Biological Information and Intelligent Design: Evolving new information

Hi George
This is an interesting idea. Do you have any recommended references on this subject. I agree common descent has occurred the question is how much. The study of flightless birds (paleognaths) is also interesting and relevant to Australia (kiwi’s). How did these birds get placed all over the globe?

Hi Bill,

Land animals got all over the globe. Why would paleognaths find it more difficult?

Advent blessings,
Chris

@Billcole,

So how is it that I can raise the issue of Marsupial and Placental mammals, with no comment from you, while you raise the issue of the Kiwi bird?

FIRST: I think you will find that the Kiwi bird is a denizen of New Zealand, rather than Australia.
SECOND: Kiwi’s are not found all over the globe.
THIRD: Part of the question of their distribution and evolution includes the part of their history when the ancestral population of Kiwi could fly.

So . . . are you ready to discuss flightless mammals in Australia?

Hi Chris
Advent blessings to you :slight_smile:
The interesting issue is the age of the species sharing a common ancestor. If they are old enough then being dispersed all over the world is easier to explain based on continents land masses being connected. The paleognaths are believed to share a common ancestor and are too young have found homes globally without having to travel over large stretches of ocean. The current theory is multiple losses of flight. In my mind this raises all kinds of questions. If you are interested I can supply a paper that takes this into detail.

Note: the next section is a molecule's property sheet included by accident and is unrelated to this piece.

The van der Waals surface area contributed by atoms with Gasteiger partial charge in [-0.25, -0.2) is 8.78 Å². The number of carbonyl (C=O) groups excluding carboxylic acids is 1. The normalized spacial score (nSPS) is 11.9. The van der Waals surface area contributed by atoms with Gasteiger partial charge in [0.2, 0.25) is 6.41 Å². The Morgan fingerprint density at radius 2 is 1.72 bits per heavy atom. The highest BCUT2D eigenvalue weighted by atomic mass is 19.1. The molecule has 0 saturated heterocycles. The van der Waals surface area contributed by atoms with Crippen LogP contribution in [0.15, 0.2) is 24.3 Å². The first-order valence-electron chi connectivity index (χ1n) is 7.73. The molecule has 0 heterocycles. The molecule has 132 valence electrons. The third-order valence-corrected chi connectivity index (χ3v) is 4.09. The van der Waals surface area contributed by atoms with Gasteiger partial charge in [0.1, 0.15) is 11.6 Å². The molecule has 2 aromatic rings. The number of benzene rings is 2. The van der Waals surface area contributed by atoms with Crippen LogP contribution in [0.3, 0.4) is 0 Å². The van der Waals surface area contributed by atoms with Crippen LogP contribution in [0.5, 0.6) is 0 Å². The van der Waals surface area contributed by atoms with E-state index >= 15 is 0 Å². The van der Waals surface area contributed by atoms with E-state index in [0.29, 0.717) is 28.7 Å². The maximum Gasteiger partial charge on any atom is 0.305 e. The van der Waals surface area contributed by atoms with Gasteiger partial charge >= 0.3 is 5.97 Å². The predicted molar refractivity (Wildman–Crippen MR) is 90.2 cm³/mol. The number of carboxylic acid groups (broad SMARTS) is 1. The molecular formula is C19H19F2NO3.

Hi George
I am ready and look forward to your argument.

@Billcole

The paragraph below comes from another thread. It focuses on the oddities of Australia’s mammals.

4) Then we have the Australian populations of mammals which until relatively recently, were all marsupials (the placental mammals that once lived there went extinct long ago). Apparently the marsupials in Australia, being isolated from placental evolution going on in the rest of the world, was protected from competition from the more robust placental mammals. And in the rest of the planet, only a handful of marsupials were able to compete against the other mammals (like the possum).